In the fourth quarter of 2018, equity and bond markets reversed direction from trends established through most of the previous nine months. Tough talk on tariffs and more signs of a slowing economy both in the US and globally weighed on equities, while at the same time helping treasury bond prices advance (leading to lower yields). There was much talk of the Fed pausing in its tightening cycle in response to the decline in equity markets worldwide as well as to clear signs of economic weakness. However, on December 19, the Fed raised the Federal Funds rate by .25% and signaled it would likely raise rates two more times in 2019. Although this was a slight downward adjustment from previously when it was thought they would raise rates three times in 2019, the risk markets were disappointed and continued their decline lower. This increase puts the Federal Funds target rate in the range of 2.25%-2.5%. The Fed did acknowledge that there are more risks to global growth reflected in its softened language regarding future increases in interest rates. Early in 2019 the Fed signaled it will likely slow its rate increases further, if not stop them altogether, in response to equity market volatility and its impact on the economy.
The 10-year treasury yield ended the year at 2.69% down from 3.05% at the end of the third quarter but up from 2.41% at year-end 2017. The 10-year yield rose to as high as 3.23% during the quarter before declining as investors sought safety in government bonds. Bond investors are concerned the Fed’s interest rate plans could lead to a slower pace of growth. Additionally, tariffs on US goods could hurt exports of domestic companies, adding to growth concerns. The closely watched spread between the two-year and 10-year yield ended at 21 basis points—this compares to 24 basis points at the end of September and 53 basis points at year end 2017. As a reminder, we are watching this closely as a flattening yield curve typically signals potential economic weakness; investors are more inclined to invest longer for less yield when they expect rates to decline further in response to a softening economy. While the 2/10 spread is still positive, other parts of the curve have turned negative. For example, investors can now invest in a one-year treasury bill and earn more than a two– or five-year note. The two-year treasury is now yielding about the same as the five-year. What this shows is investors are concerned the Fed may raise rates too much leading to an economic slowdown and lower rates. Therefore, they are inclined to accept a lower yield for a longer term to lock in that rate in the expectation that interest rates may decline. This is a phenomenon that bears watching.
In 2018 the expectation was that with a continued strong economy, inflation would increase and bond yields would rise significantly in response. Investors who believed this would have purchased inflation protected bonds. These bonds do well when inflation is rising since their principal value increases with inflation. However, higher inflation did not materialize. Price levels remain within the Fed’s 2% target range. As a result, the 10-year breakeven inflation rate stands at a low 1.7%. This number represents the difference between the nominal US treasury 10 bond yield and the inflation protected 10-year bond yield. Essentially, this is the level of inflation investors expect each year for the next ten years.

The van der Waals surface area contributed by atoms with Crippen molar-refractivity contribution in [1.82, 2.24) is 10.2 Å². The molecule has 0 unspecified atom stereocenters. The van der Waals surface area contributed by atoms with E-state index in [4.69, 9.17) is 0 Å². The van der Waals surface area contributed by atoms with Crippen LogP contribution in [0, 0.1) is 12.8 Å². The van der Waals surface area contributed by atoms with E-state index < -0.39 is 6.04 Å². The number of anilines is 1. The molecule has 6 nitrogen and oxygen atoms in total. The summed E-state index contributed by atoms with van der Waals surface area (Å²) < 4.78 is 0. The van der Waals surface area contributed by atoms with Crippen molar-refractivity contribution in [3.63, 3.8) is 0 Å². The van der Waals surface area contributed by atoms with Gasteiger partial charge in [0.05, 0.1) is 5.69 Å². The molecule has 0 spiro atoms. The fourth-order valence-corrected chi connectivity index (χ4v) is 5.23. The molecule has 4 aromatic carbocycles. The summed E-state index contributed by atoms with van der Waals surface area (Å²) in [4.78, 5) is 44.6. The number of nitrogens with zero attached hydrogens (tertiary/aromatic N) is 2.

With price levels seemingly under control and volatile equity markets, the Fed’s next move may in fact be to do nothing and perhaps to even reduce rates.
The case for corporate bonds
In the fourth quarter, corporate bond spreads widened along with the decline in equity markets. However, for the year 2018, despite rising yields and widening spreads, owning corporate bonds turned out to be a relatively sound strategy. Corporate bonds which trade at a yield spread over treasuries did suffer as their spreads widened with the decline in the equity markets. However, even with treasury yields increasing and spreads widening during the year, the value of many of these bonds were not significantly impacted. Many of our clients have invested in a bond ladder made up of a series of maturities. With a bond ladder the bond holdings will roll down the yield curve. In other words, a five-year bond at the end of 2017 is now a four-year bond at the end of 2018. Since shorter term bonds trade at a smaller yield premium to treasuries and also decline less in price for a given change in yield, the rolldown helps preserve value.
An example will illustrate this point (see chart below).
|3-year treasury yield||2.01%|
|2-year treasury yield||2.67%|
|Yield spread to Treasury||+35||+50|
|Yield of Corporate bond 2% coupon due 12/31/20||2.36%||3.12%|
|Price of corporate bond||$98.96||$97.85|
The three-year bond at the beginning of 2017 is now a two-year bond at the end of 2018. As this illustrates, despite an increase in yields (the three-year yield was 2.01% at the end of 2017 now the two-year has increased at the end of 2018 to 2.67%) and a widening in yield spread on this corporate bond (+35 to +50), at the end of 2018 this bond which is now a two-year bond, is only marginally lower in price one year later due to the roll down effect. When you add in the one year of income it almost eliminates the negative performance. Of course, shorter term bonds will benefit more from the rolldown than longer term bonds in a rising rate environment, but the concept will generally hold true. Additionally, with a laddered bond portfolio, maturing bonds can be reinvested at today’s higher yields.
While there was no place to hide in 2018, investing in corporate bonds helped to minimized negative returns.